When it comes to a movie on World War II, you automatically expect a story that is full of action and suspense. What Roberto Bengini has created is a funny but deeply moving story called ‘Life is Beautiful.’ It’s a movie that you will never forget.
‘Life is Beautiful’ tells the story of Guido and his love for his family. The movie starts out with Guido meeting Dora on many occasions, all of which are a surprise to Dora. Then as the movie progresses Guido and Dora get married and have a son, who they call Joshua.
By now World War II has come and they are taken away to a concentration camp, where Guido protects Joshua from the truth of the war, pretending that it is all a game. The movie is finished off with Guido’s sacrifice for his family.
‘Life is Beautiful’ is a must see movie that will capture the hearts of all. The movie really does prove that love, family and imagination will conquer all…
Four Stars ****
Reviewed by Brendan Lyons
POSITIVE FILM REVIEW
It doesnt take long to discover that the movie Life is Beutiful was an amazing movie in so many peoples eyes though at the same time so many people did not appreciate the movie
“As I sit down to write the last paper of my undergraduate career, I am faced with a rather difficult task, for it is hard to write a paper dissecting a work who’s primary impact is emotional, and whose impact on me personally has been so strong. My first reaction to seeing Roberto Benigni’s moving film, Life is Beautiful, was that this film was the epitome of everything I love about movies: It is a work that transported me into another world and shed light on a certain deep truth, and it did this not with the communication of abstract ideas, but by involving me in this other world emotionally.
However, Benigni’s own task in making this film was much greater.* He took a tremendous risk, making a “comedy about the holocaust,” and the fact that he pulled it off so well, despite the expected controversy it has aroused in some, is downright miraculous. So what I would like to do is use this paper as an opportunity to explore the reasons that this film works so well for some and not for others, and I would like to do so using Heidegger’s conception of “the one” and “resolute action” and Kierkegaard’s “unconditional commitment” and “teleological suspension of the ethical”. I think these categories will allow us to understand the nature of the story told and discover why the film was so loved by some and almost unintelligible to others.
We can divide the film’s plot structure into two parts. The first half of Life is Beautiful is basically a slapstick comedy much like Benigni’s earlier films. It tells of two friends who move to “the city” (somewhere in Tuscany) and we follow Guido (played by Benigni) as he falls in love with a school teacher (played by Benigni’s real wife, Nicoletta Braschi.) The setting is pre World War II Italy, and the fascists are in rule, but the inconveniences that result from this are nothing more than a backdrop for Benigni’s gags. When he finally succeeds in wooing the school teacher and marrying her, the film jumps forward six years to 1944, when the war is going on full swing, and the racism shown toward Benigni, who was until then a fully integrated Jew, becomes more apparent. “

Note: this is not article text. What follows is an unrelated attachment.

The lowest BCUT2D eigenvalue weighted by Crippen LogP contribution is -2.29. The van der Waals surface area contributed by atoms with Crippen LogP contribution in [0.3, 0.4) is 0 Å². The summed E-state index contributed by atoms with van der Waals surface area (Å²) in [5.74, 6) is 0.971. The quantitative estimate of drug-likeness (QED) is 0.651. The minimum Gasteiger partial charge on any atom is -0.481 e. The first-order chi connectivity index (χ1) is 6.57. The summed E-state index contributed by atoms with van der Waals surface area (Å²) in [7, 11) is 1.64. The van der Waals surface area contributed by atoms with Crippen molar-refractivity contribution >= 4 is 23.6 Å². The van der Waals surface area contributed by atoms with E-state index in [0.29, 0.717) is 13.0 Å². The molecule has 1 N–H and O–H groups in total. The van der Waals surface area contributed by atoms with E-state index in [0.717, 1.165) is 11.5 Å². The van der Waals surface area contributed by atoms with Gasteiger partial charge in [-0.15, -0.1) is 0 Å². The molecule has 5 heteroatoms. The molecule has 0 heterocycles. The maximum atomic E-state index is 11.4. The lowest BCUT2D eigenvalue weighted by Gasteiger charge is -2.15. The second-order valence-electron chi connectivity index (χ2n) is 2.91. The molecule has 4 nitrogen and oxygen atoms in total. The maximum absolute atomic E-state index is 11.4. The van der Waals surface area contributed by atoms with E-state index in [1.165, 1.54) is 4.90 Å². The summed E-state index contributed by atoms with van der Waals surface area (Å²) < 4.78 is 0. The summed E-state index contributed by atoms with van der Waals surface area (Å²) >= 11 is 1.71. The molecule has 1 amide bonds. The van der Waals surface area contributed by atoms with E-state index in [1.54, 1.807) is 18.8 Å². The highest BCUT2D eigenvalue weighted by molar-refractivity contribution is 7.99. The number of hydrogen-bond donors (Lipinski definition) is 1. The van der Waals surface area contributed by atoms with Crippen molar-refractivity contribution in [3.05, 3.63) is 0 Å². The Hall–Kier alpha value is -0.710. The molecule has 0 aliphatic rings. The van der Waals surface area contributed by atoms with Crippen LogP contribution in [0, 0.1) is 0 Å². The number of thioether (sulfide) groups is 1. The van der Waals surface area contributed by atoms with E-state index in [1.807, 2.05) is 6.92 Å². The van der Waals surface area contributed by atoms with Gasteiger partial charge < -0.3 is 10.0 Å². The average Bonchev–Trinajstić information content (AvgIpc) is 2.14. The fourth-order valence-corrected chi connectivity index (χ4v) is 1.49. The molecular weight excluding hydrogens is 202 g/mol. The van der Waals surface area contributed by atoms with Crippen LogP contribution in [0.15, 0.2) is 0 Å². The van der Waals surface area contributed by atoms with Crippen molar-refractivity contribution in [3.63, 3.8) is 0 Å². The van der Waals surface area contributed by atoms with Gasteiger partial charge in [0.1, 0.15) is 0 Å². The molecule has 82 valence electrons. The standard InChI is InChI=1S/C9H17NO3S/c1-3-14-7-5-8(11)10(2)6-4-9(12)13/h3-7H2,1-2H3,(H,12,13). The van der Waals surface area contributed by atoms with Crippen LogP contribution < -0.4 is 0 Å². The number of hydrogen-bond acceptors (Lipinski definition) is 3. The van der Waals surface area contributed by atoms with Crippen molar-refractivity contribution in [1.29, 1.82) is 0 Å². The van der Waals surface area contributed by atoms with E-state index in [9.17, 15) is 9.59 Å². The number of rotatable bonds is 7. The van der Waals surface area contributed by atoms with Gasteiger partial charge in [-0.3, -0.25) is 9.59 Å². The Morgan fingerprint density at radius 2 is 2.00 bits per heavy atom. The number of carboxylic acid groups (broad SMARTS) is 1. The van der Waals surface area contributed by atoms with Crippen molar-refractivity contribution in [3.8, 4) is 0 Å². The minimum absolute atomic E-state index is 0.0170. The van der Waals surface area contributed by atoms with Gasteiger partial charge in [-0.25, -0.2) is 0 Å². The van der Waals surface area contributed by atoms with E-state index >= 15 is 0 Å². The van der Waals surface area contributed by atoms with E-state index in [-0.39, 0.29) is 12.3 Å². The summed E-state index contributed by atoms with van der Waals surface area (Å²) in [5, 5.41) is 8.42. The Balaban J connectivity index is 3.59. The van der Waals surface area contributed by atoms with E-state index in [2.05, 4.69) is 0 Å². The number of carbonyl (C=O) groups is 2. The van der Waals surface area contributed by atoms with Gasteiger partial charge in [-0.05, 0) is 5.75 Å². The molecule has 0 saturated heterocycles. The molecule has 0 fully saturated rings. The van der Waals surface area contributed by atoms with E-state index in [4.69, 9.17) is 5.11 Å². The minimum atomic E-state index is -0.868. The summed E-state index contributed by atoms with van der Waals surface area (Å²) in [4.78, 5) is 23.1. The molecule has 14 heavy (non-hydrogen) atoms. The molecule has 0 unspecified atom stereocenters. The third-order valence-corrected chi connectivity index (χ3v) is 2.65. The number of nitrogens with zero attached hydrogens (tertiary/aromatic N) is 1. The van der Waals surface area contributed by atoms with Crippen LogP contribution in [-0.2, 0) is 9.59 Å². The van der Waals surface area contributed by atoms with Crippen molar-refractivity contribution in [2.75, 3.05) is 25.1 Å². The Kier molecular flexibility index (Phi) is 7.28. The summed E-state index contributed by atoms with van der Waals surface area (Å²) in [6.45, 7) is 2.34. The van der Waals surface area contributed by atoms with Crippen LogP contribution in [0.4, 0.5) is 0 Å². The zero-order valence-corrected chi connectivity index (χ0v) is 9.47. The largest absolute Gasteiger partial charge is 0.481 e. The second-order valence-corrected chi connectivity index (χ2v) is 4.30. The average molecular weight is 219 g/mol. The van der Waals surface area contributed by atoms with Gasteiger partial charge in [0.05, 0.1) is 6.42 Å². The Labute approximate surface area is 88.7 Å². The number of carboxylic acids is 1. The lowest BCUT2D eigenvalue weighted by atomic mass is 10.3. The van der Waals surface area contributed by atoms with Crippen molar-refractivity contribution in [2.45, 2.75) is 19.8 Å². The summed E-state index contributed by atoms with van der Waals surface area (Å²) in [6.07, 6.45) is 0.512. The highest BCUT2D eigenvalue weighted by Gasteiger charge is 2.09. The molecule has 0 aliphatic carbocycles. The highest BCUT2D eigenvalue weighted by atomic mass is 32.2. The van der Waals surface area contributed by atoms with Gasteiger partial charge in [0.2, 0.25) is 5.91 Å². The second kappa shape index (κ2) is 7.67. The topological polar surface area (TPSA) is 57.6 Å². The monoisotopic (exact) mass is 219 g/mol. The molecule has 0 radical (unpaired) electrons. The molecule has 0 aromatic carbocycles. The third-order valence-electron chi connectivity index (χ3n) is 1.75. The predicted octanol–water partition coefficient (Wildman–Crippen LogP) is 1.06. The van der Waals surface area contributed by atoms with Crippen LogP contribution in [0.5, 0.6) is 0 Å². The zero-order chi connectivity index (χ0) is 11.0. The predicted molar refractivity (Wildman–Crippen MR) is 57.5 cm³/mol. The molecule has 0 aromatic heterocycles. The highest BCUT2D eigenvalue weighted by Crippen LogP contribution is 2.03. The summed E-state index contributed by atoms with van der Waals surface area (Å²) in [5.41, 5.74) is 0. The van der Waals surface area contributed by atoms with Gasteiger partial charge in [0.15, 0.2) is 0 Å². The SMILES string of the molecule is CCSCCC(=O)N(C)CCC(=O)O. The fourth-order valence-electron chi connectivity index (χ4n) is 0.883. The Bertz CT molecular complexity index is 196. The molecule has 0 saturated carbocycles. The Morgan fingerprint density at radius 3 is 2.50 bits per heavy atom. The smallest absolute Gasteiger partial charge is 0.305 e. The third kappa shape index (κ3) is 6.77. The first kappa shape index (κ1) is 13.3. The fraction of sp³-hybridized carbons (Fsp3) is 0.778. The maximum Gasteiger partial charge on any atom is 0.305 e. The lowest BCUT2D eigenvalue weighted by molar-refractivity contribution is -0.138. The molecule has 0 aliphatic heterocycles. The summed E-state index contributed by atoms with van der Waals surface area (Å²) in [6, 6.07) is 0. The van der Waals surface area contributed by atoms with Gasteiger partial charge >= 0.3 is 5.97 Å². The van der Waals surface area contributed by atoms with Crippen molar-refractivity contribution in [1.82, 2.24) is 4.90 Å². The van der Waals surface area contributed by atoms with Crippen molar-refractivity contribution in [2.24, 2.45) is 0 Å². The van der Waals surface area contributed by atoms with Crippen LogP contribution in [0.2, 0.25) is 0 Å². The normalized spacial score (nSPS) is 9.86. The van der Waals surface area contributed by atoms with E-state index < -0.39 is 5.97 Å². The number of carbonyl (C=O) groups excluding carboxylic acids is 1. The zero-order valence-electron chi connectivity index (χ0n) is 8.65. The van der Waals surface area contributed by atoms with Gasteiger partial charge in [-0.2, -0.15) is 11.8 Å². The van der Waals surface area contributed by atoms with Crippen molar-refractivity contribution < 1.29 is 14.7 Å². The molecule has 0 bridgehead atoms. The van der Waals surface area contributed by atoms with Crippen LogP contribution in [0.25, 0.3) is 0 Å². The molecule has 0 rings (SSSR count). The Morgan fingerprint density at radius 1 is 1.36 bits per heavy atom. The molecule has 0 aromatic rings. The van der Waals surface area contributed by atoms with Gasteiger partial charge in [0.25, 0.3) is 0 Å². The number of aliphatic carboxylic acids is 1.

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By Kathleen J. Mcpeak
“I watched this on a hotel pay-per-view TV while stranded by Hurricane Floyd and after the first half-hour I was thinking, “Grand Jury Prizewinner at Cannes?” How naked the Emperor is, and how often the self-appointed “critics” are too afraid to join the little boy in saying, “The Emperor has no clothes!” This film is at best boring and silly; at worst the most callus and offensive treatment of the subject of the extermination camps. “Funnyman” Benigni with his “rubberface” and his “humorous antics” spends the first half of the film reveling in his image of himself as a free-spirited soul undaunted by convention, using every slapstick cliche the public was bored to tears by generations ago (I kept waiting for him to rescue his “Princess” fron the railroad tracks). Unspeakably silly gags by this man who is so enraptured with himself he assumes everyone else is too…And now, let’s settle in and watch how delightful he is in convincing his young boy that life in the camps is a game! Hide the child in the barracks…I actually flinched, thinking of the women who stuffed infants into the sleeves of their coats before entering the “shower rooms” in an effort to save the babies. Benigni must know about all of this, so for him to have made a movie like this indicates either an idiot (maybe he’s not “playing” a character? Maybe this idiot is actually him?) or the most cynical use of the camps as a subject. Have any of you toured a camp? Dauchau, anyone? This film turned my stomach (in addition to being boring and stupid–I kept reminding myself that the French think Jerry Lewis is an incredibly wise actor–this is offensive beyond anything I’ve ever watched on the subject). There’s a film called “Playing for Time”, with Vanessa Redgrave, that I watched in Geneva years ago (called “L’Orchestre”)–You want to see a parent trying to keep a child alive in the camps? Watch this, and you’ll end up saying, as the Redgrave character did when someone told her it was imperative for her to live to witness to the world, “J’ai trop vue.” Moi, j’ai trop vue to keep from saying this entire film belonged on the cutting-room floor, or, better still, as an idea Benigni considered and discarded as a slap in the face to what the camp victims, and the camp survivors, endured. Six million thumbs down on this outrageous piece of trash.”
Taken from: http://www.amazon.com/review/R3BGB7UW6F26KJ